They may not own their own computers, but learning computer programming may help many Cambodian children find their way to productive future careers.

Some Australian academics are adapting a course designed to teach local teens how to code for use in Cambodian education.

Dr Tara Murphy from the School of Physics at the University of Sydney and her colleague, Associate Professor James Curran from the Faculty of Engineering and Information Technologies are working with the Cambodian Children's Trust (CCT) to bring coding skills to the heavily disadvantaged.

“In Australia there is a renewed emphasis on teaching science, technology, engineering and maths (STEM) skills. Our approach is to do that as accessibly as possible, using contexts such as The Lord of the Rings or blogging, whatever Australian teenagers relate to,” said Dr Murphy.

Cambodian Children's Trust gets local people involved in the very formation of their programs, so that they are both culturally appropriate and, ultimately, self-sufficient.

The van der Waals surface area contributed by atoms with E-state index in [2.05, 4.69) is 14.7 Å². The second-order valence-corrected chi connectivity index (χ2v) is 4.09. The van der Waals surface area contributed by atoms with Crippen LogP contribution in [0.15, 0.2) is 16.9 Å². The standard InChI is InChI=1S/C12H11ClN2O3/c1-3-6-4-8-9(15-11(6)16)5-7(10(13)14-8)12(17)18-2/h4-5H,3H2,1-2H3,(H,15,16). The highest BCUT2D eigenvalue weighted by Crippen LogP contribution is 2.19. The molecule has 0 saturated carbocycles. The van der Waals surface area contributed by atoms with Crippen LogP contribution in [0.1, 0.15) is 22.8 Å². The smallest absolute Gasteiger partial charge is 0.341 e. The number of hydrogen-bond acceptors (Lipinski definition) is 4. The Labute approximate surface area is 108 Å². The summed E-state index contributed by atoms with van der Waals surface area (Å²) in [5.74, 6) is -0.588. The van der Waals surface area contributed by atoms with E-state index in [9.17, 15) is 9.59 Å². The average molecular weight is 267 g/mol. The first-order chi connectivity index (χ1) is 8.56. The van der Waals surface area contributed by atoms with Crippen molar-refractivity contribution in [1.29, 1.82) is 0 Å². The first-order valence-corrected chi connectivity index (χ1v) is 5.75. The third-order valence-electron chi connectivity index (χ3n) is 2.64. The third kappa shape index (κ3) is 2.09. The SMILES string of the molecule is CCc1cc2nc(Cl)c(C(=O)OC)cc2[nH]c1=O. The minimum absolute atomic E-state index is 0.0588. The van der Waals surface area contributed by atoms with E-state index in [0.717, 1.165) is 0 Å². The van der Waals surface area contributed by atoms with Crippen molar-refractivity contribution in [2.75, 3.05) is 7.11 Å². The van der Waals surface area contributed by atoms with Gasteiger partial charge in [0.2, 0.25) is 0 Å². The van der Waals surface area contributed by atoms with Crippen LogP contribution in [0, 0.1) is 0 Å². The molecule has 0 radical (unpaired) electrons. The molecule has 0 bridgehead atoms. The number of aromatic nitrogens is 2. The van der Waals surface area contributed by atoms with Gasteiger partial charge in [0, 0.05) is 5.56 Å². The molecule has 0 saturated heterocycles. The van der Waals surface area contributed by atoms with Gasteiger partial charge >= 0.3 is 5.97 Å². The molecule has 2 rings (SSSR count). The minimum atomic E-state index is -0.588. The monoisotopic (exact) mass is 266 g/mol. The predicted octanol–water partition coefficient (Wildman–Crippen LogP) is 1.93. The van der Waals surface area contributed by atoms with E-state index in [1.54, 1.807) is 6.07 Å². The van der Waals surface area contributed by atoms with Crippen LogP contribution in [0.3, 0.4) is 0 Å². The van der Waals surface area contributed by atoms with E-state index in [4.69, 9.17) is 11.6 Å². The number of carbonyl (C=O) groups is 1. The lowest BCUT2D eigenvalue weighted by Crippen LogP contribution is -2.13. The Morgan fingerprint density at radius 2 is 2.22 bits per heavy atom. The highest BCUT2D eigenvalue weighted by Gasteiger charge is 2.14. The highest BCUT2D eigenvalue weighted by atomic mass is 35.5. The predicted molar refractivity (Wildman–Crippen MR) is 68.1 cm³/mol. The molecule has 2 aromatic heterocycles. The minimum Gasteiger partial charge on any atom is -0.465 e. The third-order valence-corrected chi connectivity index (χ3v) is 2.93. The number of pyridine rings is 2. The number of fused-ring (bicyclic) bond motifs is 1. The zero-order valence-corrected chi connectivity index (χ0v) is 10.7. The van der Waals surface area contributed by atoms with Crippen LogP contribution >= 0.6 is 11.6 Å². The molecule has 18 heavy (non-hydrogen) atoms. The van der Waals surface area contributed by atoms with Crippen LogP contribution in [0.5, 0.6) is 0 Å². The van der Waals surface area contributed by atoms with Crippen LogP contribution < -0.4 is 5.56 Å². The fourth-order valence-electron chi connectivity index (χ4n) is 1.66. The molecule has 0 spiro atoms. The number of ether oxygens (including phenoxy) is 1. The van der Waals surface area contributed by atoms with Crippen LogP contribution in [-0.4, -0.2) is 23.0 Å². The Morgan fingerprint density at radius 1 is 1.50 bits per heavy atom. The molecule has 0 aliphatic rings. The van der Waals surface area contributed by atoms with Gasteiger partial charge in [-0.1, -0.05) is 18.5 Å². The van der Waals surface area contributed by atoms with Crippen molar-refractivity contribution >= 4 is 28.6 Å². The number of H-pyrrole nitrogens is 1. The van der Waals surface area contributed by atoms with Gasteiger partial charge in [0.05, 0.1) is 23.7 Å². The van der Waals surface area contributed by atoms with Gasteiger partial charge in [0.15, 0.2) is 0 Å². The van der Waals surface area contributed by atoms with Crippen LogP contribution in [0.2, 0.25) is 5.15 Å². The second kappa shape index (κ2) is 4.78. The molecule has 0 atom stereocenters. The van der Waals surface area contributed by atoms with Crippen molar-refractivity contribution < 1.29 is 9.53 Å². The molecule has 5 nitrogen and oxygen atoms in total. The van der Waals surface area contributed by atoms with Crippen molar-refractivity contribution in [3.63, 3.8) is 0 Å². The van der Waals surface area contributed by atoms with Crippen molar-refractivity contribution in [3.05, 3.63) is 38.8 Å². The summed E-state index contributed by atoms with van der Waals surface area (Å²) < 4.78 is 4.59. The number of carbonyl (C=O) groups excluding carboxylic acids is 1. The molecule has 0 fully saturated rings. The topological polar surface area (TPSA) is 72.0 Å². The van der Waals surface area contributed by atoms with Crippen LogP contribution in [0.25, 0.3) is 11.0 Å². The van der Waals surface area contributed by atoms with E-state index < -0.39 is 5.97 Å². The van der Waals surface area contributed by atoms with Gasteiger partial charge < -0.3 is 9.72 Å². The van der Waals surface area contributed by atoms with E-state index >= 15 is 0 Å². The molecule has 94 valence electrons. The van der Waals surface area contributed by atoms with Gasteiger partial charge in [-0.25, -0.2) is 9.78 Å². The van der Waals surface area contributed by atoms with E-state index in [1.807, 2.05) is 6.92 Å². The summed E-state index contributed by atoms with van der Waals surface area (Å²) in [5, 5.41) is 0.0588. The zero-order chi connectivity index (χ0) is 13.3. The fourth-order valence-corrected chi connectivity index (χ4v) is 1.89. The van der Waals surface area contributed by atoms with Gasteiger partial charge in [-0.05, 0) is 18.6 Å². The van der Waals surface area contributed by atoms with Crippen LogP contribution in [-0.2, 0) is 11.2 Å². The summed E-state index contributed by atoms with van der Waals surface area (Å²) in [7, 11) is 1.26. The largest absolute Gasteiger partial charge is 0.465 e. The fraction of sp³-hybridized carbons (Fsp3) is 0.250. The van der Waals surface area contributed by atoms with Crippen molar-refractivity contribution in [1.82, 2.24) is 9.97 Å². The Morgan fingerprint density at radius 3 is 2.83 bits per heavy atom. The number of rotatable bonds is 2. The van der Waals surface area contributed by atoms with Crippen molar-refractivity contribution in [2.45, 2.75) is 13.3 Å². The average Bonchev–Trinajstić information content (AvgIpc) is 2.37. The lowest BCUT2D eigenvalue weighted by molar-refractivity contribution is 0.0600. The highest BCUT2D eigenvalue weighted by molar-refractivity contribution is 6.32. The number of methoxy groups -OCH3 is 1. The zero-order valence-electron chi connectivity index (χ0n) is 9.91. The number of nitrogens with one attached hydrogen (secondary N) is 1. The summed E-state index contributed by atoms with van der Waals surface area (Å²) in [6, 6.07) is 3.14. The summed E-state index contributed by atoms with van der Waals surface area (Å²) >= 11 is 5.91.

Local teachers and interpreters are already involved in this new endeavour.

“We've just completed a pilot program in Cambodia with Year 10 students, primary school children and their teachers. Most of them have no computer training and many of them don't have a computer so we were very impressed with how well they picked up the concepts and logical thinking needed to complete courses using programming languages,” said Dr Murphy.

“It gave us the insights and confidence to adapt our program for a full-year curriculum to be taught this year to high school students and adapted for primary school students.”

The Australian enterprise software company Atlassian is also supporting the program by funding a teacher.

The ultimate aim of the project is to create a computer lab that the trained computer programmers could operate from as freelancers.

“We are starting small but aiming high,” Dr Murphy said.